Making Rules: Clean-Water Utilities Have Earned the Right to More Trust From Regulators

The Clean Water Act has been enormously effective since its passage in 1972. But is it time to revisit its provisions and approach?

It’s hard to name a federal law or regulation that has done more good than the Clean Water Act.

Passed in 1972 with the lofty aim of making the nation’s heavily polluted lakes and streams fishable and swimmable, the act has brought enormous progress. A poster child for the act’s success is Lake Erie, which had been written off as dead, but within a relatively short time was reborn and became an incredible walleye fishery.

Today the work continues, but at least one influential industry group sees a need for changes in approach. The National Association of Clean Water Agencies in recent years has worked with the U.S. EPA and Congress on ways to streamline and simplify the act’s regulatory framework, aiming to give utilities more flexibility in meeting their obligations to protect public health and the environment.

This makes sense in a climate where public and private entities routinely go beyond what laws require, on issues from clean water, to clean air, top sustainability and climate change.

To cite just a couple of examples, clean-water plants routinely outperform their effluent permits, and by wide margins. Meanwhile, many states, counties and cities, not to mention corporations, have broad and aggressive plans to reduce carbon emissions, although not required by any federal or state regulations to do so.


In my observation, an environmental ethic has taken hold that organizations nearly across the board are responding to. Regulations like those under the Clean Water Act have tended to emphasize command and control with enforcement by way of consent decrees and fines as the hammer. That was no doubt necessary 50 years ago when our society was used to treating lakes and rivers like sewers and the concept of pollution control was new.

Times have changed, and greatly. Corporations feel public pressure to operate sustainably. Public entities like utilities do as well, but through my contacts with clean-water and drinking water operators, I notice something more fundamental.

Operators in an important sense are true environmentalists. They continuously strive for a better end product not because of public pressure but because they see it as their job. They take intense pride in it. And so, where is the dire need for command and control over what they do?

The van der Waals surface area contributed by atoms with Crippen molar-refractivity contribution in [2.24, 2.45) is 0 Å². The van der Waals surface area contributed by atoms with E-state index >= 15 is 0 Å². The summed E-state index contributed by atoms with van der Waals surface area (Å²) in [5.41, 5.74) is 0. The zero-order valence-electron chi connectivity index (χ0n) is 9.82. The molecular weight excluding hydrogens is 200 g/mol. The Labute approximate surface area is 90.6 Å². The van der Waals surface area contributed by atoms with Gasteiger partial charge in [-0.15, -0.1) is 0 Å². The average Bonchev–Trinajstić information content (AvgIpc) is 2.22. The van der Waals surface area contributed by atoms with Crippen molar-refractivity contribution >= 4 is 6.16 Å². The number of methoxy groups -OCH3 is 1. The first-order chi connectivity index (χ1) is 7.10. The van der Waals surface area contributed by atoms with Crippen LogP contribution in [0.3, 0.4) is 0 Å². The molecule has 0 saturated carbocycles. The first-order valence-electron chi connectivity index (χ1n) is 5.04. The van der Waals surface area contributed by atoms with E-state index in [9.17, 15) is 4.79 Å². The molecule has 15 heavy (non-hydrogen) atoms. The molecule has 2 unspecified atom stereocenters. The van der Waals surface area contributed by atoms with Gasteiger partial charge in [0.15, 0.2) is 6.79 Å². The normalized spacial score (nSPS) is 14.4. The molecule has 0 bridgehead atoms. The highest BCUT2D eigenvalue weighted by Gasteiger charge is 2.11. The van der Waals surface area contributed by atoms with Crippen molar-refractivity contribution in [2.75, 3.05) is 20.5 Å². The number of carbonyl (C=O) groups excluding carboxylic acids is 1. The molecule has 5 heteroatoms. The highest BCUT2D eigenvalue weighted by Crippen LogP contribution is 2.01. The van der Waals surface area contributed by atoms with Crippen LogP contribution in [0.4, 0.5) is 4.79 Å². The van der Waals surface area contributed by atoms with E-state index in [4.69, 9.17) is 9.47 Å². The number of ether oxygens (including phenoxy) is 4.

In line with that, NACWA sees a need for what might be described as a kinder, gentler approach, one that regulates in ways that encourage efficiencies, innovation and cost savings.

More to the point, the association argues that utilities, through decades of working effectively to safeguard the environment and improve the waterways, have earned the right to operate as partners in setting the regulatory agenda.

 After all, who knows more about making clean drinking water and high-quality effluent than the people who do it, or oversee it, every day of their working lives? Wouldn’t regulators benefit more from tapping into operators’ knowledge and expertise than from handing down edicts?

 One example of a more flexible approach to regulation lies in the dealing with nutrients that cause algae blooms and, in extreme cases, “dead spots” in places such as the Gulf of Mexico and the Chesapeake Bay. To date, regulation has focused mostly on point sources, including the outfalls of clean-water plants, when other sources like failing septic systems and runoff from farm fields and urban streets are also significant and possibly larger contributors.

Toward that end, a concept called adaptive management has come to the fore. Under that approach, instead of spending millions for plant upgrades to meet ever-stricter effluent phosphorus limits, utilities can work within the watershed to reduce nutrient inputs from farms and other nonpoint sources, often producing greater net nutrient reductions at less cost.


NACWA has also advocated, successfully, for a change of emphasis within the EPA from enforcement to compliance assistance as the best way to accomplish the goal of protecting water quality. In fact, four years ago, the EPA officially changed the name of its key priorities from National Enforcement Initiatives to National Compliance Initiatives.

This change acknowledged that heavy-handed enforcement and the meting out of penalties are not and shouldn’t be the only tools in regulators’ kits. The underlying assumption here is that utilities want to, can and will do the right things for the waterways if given the freedom to innovate. They may simply need helping in deciding what changes to make and how to make them in ways that are affordable and technically feasible.

Changes like these signal an era in which utilities and regulators are not adversaries but are on the same team, working to benefit the environment and society. It’s a way to help ensure that progress toward the goal of fishable and swimmable waters will continue. 


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